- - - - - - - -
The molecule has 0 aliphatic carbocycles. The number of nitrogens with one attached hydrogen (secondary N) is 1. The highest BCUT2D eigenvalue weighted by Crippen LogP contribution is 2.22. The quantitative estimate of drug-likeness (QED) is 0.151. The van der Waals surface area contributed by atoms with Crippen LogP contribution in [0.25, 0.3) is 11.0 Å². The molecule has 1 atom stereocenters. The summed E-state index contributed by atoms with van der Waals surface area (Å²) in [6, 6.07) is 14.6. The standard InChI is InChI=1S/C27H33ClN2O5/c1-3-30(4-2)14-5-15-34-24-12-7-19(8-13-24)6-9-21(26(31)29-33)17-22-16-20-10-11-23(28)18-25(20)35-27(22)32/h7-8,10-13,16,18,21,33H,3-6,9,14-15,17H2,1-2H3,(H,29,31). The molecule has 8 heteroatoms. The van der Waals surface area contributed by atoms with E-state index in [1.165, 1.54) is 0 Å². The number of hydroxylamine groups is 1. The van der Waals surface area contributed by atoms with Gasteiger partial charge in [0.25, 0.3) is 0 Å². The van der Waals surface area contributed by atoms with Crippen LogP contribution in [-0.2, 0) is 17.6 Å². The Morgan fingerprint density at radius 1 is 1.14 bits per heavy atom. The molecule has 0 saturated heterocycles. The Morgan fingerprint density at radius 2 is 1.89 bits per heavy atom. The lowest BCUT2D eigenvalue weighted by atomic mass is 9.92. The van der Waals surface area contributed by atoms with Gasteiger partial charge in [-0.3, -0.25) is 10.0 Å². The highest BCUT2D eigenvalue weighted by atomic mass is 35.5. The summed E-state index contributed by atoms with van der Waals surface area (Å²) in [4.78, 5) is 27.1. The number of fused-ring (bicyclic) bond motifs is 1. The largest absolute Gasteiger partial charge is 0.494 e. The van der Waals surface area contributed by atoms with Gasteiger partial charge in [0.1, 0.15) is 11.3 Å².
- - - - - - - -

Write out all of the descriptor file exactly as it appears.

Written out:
The molecule has 0 aliphatic carbocycles. The number of nitrogens with one attached hydrogen (secondary N) is 1. The highest BCUT2D eigenvalue weighted by Crippen LogP contribution is 2.22. The quantitative estimate of drug-likeness (QED) is 0.151. The van der Waals surface area contributed by atoms with Crippen LogP contribution in [0.25, 0.3) is 11.0 Å². The molecule has 1 atom stereocenters. The summed E-state index contributed by atoms with van der Waals surface area (Å²) in [6, 6.07) is 14.6. The standard InChI is InChI=1S/C27H33ClN2O5/c1-3-30(4-2)14-5-15-34-24-12-7-19(8-13-24)6-9-21(26(31)29-33)17-22-16-20-10-11-23(28)18-25(20)35-27(22)32/h7-8,10-13,16,18,21,33H,3-6,9,14-15,17H2,1-2H3,(H,29,31). The molecule has 8 heteroatoms. The van der Waals surface area contributed by atoms with E-state index in [1.165, 1.54) is 0 Å². The number of hydroxylamine groups is 1. The van der Waals surface area contributed by atoms with Gasteiger partial charge in [0.25, 0.3) is 0 Å². The van der Waals surface area contributed by atoms with Crippen LogP contribution in [-0.2, 0) is 17.6 Å². The Morgan fingerprint density at radius 1 is 1.14 bits per heavy atom. The molecule has 0 saturated heterocycles. The Morgan fingerprint density at radius 2 is 1.89 bits per heavy atom. The lowest BCUT2D eigenvalue weighted by atomic mass is 9.92. The van der Waals surface area contributed by atoms with Gasteiger partial charge in [-0.3, -0.25) is 10.0 Å². The highest BCUT2D eigenvalue weighted by atomic mass is 35.5. The summed E-state index contributed by atoms with van der Waals surface area (Å²) in [4.78, 5) is 27.1. The number of fused-ring (bicyclic) bond motifs is 1. The largest absolute Gasteiger partial charge is 0.494 e. The van der Waals surface area contributed by atoms with Gasteiger partial charge in [0.1, 0.15) is 11.3 Å².